3. What was the total precipitation in your area last year?

4. Name two native, edible plants in your region. Name two native grasses in this area.

5. From what direction do winter storms generally come in your region?

6. Where does your garbage go?

7. How long is the growing season where you live?

8. When do the deer (or other ungulates) rut here, and when are their young born?

9. Name five resident birds in this area. Name five birds that migrate from this area.

10. What primary ecological event or process influenced the landform here? What's the evidence?

11. From where you are sitting right now, which direction is north?

12. What spring wildflowers (not human planted) are consistently among the first to bloom here?

How did you do?

Saturday, April 4, 2009

All the Colors

This week I haven't had much time for blogging, or really for thinking at all. Both my kids and one of my dogs are sick, so I have been doing a lot of driving to the vet, the pediatrician, the hospital, the pharmacy, back to the vet, back to the get the idea.

I did have one evening to myself this week. Thursday was my Holistic Moms Network meeting, and our topic was Holistic Moms' True Confessions. The idea was that we would each share our biggest holistic passion, an area of holistic living that we wanted to learn more about, and our most un-holistic habit that we are unwilling to live without. The group was small, so it was very intimate and informal. Everyone was willing to freely share our "secrets" about the things we do that we aren't particularly proud of, and I thought afterwards what a great discussion this would be to introduce new members to the group. The word "holistic" can often be intimidating. But holistic living means something different to everyone, and we are all on a path where we learn new things along the way that change the way we do things. The more you know about holistic living, the more you know you don't know. There is no such thing as being "holistic enough".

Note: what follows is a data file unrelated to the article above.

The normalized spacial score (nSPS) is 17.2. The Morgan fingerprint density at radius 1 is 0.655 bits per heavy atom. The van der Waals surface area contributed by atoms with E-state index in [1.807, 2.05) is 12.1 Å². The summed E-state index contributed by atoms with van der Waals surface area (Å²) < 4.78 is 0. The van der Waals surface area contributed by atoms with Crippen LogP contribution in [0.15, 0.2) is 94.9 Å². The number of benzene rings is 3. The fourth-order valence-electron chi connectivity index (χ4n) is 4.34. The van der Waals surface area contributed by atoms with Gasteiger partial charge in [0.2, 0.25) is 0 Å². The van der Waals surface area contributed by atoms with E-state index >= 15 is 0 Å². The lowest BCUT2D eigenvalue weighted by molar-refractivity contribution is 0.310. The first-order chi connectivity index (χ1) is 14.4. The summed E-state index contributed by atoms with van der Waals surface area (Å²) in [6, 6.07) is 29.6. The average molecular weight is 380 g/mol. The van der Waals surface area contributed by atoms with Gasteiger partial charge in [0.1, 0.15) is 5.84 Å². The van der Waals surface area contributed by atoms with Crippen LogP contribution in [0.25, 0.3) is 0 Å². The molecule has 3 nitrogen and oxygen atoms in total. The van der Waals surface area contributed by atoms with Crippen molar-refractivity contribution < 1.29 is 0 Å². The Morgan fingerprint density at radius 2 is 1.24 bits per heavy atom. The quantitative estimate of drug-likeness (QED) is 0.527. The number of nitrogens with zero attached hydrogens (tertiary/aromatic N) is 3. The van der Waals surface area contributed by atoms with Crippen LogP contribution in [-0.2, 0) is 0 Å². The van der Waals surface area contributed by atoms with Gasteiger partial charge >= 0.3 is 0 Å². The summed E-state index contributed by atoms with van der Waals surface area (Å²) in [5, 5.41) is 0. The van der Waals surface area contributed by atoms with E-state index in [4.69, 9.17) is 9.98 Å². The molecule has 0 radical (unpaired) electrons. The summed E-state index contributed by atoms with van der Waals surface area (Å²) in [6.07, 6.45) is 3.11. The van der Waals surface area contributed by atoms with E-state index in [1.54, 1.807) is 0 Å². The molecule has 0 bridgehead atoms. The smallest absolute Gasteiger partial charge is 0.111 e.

Likewise, I don't think there is any such thing as being "humane enough". The more people I talk to, and the more I learn, the more I see that there are many, many shades of grey for humane parents. Several months ago, there was an online discussion among my classmates at IHE about whether it is a "requirement" for humane educators to be vegan. Most of the participants in the discussion said that it is preferable that humane educators be vegan, and some people were very vehement that it is an absolute necessity. I did not pipe in because I felt intimidated that what I had to say would not seem "humane enough", but I disagree with this perspective.